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What are perversions?

A Fortnightly Review of

What Are Perversions? Sexuality, Ethics, Psychoanalysis

by Sergio Benvenuto
Karnak Books | 240pps | $42.95 £24.99


THIS IS THE QUESTION posed in a new book by the Italian psychoanalyst Sergio Benvenuto, founder and editor of the European Journal of Psychoanalysis, whose perceptions are as popular in Italy as those of Adam Phillips are here.

“”The question is another of those enigmatic probes that his field delights in, such as Freud’s celebrated, “What do women want?” Freud’s query is answered amusingly enough by the film of that title, directed by Nancy Meyers in 2000, and starring Mel Gibson – who gets electrocuted while using a hair-dryer. From then on he can read women’s minds. These turn out to be as full of shallow thoughts as the minds of men. What women want most, it seems, are compliments.

Benvenuto’s question is hard to answer because, as he points out, it’s one which keeps changing as customs and opinions change. Noting this, I thought it might be an idea to read another book on perversions, written in a previous century – to provide myself with a comparison. I settled on Là-Bas by J.-K. Huysmans (in English here). The contrast might enable me to keep a perspective on what I was taking in regarding contemporary sexuality, ethics and psychoanalysis. I confess that I find it difficult to maintain an impartial view when taking in any of Karnac’s head-shrinking publications as I can’t help relating whatever I read about the psyche to my own experience.

Benvenuto’s question is hard to answer because, as he points out, it’s one which keeps changing as customs and opinions change.

Almost before I had turned the first page I was at it: for me, I thought, a perversion is a fixation. One could have a fixation on slugs, as a doctor might have a fixation on applying leeches. Could there be such a thing as an approved fixation – getting your nails “done”, for instance? Benvenuto points out that the term ‘perversion’ has largely been done away with:

TODAY ONE NO LONGER speaks of perversion but rather of paraphilia, a term first proposed in 1903 by the German psychiatrist S. F. Krauss. Paranoia is to believe in the wrong things, paraphilia is to covet the wrong objects. But even this reference to para, literally “aside”, to the strange, tends to be deleted from more libertarian formulations.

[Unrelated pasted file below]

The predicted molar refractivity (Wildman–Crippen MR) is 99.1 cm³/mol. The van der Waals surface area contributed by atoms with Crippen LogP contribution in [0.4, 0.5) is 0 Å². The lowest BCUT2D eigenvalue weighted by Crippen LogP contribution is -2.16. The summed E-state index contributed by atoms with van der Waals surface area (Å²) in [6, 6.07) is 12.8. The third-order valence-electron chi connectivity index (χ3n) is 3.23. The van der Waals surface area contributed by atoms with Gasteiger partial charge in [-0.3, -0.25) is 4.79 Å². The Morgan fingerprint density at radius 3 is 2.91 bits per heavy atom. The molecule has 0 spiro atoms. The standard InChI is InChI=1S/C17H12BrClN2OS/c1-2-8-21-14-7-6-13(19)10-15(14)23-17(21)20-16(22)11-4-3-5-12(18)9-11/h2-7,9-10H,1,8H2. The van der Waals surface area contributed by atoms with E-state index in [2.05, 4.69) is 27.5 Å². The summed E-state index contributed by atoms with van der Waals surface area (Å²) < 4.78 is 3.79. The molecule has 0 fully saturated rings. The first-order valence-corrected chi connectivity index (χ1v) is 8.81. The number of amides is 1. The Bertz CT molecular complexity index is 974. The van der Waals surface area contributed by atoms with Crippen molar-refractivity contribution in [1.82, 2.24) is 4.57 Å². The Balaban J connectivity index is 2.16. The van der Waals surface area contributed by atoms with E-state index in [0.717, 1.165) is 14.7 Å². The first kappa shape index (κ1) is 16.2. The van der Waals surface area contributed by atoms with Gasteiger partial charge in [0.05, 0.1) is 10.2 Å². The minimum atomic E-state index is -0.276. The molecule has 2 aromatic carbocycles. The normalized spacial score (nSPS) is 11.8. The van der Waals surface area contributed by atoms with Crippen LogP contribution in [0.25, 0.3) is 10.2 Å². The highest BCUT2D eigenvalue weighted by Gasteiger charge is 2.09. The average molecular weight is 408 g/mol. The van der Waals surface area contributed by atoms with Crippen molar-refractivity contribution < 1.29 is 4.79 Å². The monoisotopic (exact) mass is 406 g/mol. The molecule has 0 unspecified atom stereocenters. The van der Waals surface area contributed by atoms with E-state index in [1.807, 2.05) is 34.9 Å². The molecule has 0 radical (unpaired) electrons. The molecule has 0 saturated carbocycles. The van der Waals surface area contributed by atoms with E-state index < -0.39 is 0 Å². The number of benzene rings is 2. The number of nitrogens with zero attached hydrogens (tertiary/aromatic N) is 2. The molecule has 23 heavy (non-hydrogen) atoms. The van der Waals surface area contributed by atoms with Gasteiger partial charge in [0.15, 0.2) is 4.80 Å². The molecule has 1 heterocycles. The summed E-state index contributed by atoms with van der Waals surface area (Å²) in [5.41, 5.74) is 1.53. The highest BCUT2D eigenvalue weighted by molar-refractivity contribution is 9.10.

The Diagnostic and Statistical Manual of Mental Disorders (DSM) regards perversions as disorders: exhibitionism, voyeurism, frotteurism (groping), paedophilia, masochism, sadism, transvestism, making obscene phone calls, necrophilia, partialism (erotic interest in certain parts of the body), zoophilia, coprophilia, klismaphilia (a passion for enemas) and “watersports”. For myself, I would add arms-dealing and dentistry, especially of the amateur variety in the latter case. Surely it was perverse of Peter the Great to extract the tooth of any courtier so stupid as to profess an ache – and to keep the teeth extracted in rows in a velvet box on view in the Kunstkamera in Leningrad?

Huysmans might have appended the actions of a frôleuse (a woman who rubs herself against a man), together with certain manifestations of heresy (the contamination of the host, for instance, with bodily fluids, faeces and the blood of murdered mice or children). Since the main character of Là-Bas, Durtal, is researching a book on Gilles de Rais (the supposed “Bluebeard of the fifteenth century), he might have appended several perversions fashionable in the middle ages – copulation in the entrails of a disembowelled child, for instance.

It has all been very much watered down in our own day. Even incest,” Benvenuto writes, “can now be seen in “not a bad light, with many novels and films showing the good side of the incestuous adults” and he supplies an IMDB list to prove it. The salient admonition might be to wear a condom! Benvenuto points out that the DSM says nothing about why “we should consider these paraphilias as mental disorders, as behaviour that upsets the order.”

INSTEAD A CHARITABLE VIEW is adopted. Anything is permissible so long as the perpetrator is mindful of the enjoyment of the other with whom the paraphilia is being practised. Benvenuto distinguishes between the other with a small o and the Other, a notional abstraction. Where the central actor is the paraphiliac alone, paying attention only to the Other – a mother or father figure perhaps but not a real person – and where the feelings of the real other are discounted and abused, a perversion has taken place. Thus it is “perverse” to treat the other as an object (a common enough received opinion) unless the other positively wants to be treated like an object.

Benvenuto goes on to analyse possible causes for certain behaviours that might be labelled perverse, which is fair enough. Whether you call something a perversion or not, it is still of some interest to ask why one may be compelled to do what one does – and why society may disapprove. However, it appears that both motivation and social response are in a state of flux. Homosexuality was a despicable offense that got Oscar Wilde sent to jail back in the nineteenth century (though it would not have happened in antiquity), however sending off a child to a school where he was likely to be interfered with by a schoolteacher or a cleric evinced little more than a shrug – even when I was growing up in the fifties – “these things do go on,” might have been the response – the tampering seen as a learning experience, part of education.